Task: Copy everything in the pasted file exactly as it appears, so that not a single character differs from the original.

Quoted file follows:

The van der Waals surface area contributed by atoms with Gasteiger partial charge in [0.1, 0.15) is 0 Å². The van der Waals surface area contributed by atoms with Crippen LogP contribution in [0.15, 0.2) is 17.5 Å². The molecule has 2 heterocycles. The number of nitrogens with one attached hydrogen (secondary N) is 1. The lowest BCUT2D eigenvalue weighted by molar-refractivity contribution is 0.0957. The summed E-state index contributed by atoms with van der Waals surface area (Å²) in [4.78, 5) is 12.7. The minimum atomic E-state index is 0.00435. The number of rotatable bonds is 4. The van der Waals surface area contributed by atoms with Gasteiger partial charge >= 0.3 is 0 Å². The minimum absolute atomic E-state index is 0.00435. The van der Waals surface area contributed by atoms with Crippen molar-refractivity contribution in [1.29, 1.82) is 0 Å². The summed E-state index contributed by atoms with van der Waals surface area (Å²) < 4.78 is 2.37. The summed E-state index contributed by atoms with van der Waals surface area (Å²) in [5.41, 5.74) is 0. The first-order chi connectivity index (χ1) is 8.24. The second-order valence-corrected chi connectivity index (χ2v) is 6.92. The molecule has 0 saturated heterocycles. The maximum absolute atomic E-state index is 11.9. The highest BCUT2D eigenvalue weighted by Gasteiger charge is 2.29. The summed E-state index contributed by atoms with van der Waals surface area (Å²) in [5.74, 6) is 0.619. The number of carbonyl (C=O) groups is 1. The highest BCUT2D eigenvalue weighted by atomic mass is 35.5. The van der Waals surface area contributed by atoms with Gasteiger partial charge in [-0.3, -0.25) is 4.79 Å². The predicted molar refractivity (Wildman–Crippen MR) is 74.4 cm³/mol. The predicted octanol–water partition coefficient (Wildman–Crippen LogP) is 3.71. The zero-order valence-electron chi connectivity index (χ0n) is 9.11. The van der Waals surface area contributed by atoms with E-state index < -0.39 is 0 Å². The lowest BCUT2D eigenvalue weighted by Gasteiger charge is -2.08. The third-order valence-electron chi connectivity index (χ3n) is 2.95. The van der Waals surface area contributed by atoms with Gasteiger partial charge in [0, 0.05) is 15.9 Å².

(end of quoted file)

The van der Waals surface area contributed by atoms with Gasteiger partial charge in [0.1, 0.15) is 0 Å². The van der Waals surface area contributed by atoms with Crippen LogP contribution in [0.15, 0.2) is 17.5 Å². The molecule has 2 heterocycles. The number of nitrogens with one attached hydrogen (secondary N) is 1. The lowest BCUT2D eigenvalue weighted by molar-refractivity contribution is 0.0957. The summed E-state index contributed by atoms with van der Waals surface area (Å²) in [4.78, 5) is 12.7. The minimum atomic E-state index is 0.00435. The number of rotatable bonds is 4. The van der Waals surface area contributed by atoms with Gasteiger partial charge >= 0.3 is 0 Å². The minimum absolute atomic E-state index is 0.00435. The van der Waals surface area contributed by atoms with Crippen molar-refractivity contribution in [1.29, 1.82) is 0 Å². The summed E-state index contributed by atoms with van der Waals surface area (Å²) < 4.78 is 2.37. The summed E-state index contributed by atoms with van der Waals surface area (Å²) in [5.41, 5.74) is 0. The first-order chi connectivity index (χ1) is 8.24. The second-order valence-corrected chi connectivity index (χ2v) is 6.92. The molecule has 0 saturated heterocycles. The maximum absolute atomic E-state index is 11.9. The highest BCUT2D eigenvalue weighted by Gasteiger charge is 2.29. The summed E-state index contributed by atoms with van der Waals surface area (Å²) in [5.74, 6) is 0.619. The number of carbonyl (C=O) groups is 1. The highest BCUT2D eigenvalue weighted by atomic mass is 35.5. The van der Waals surface area contributed by atoms with Gasteiger partial charge in [-0.3, -0.25) is 4.79 Å². The predicted molar refractivity (Wildman–Crippen MR) is 74.4 cm³/mol. The predicted octanol–water partition coefficient (Wildman–Crippen LogP) is 3.71. The zero-order valence-electron chi connectivity index (χ0n) is 9.11. The van der Waals surface area contributed by atoms with E-state index < -0.39 is 0 Å². The lowest BCUT2D eigenvalue weighted by Gasteiger charge is -2.08. The third-order valence-electron chi connectivity index (χ3n) is 2.95. The van der Waals surface area contributed by atoms with Gasteiger partial charge in [0, 0.05) is 15.9 Å².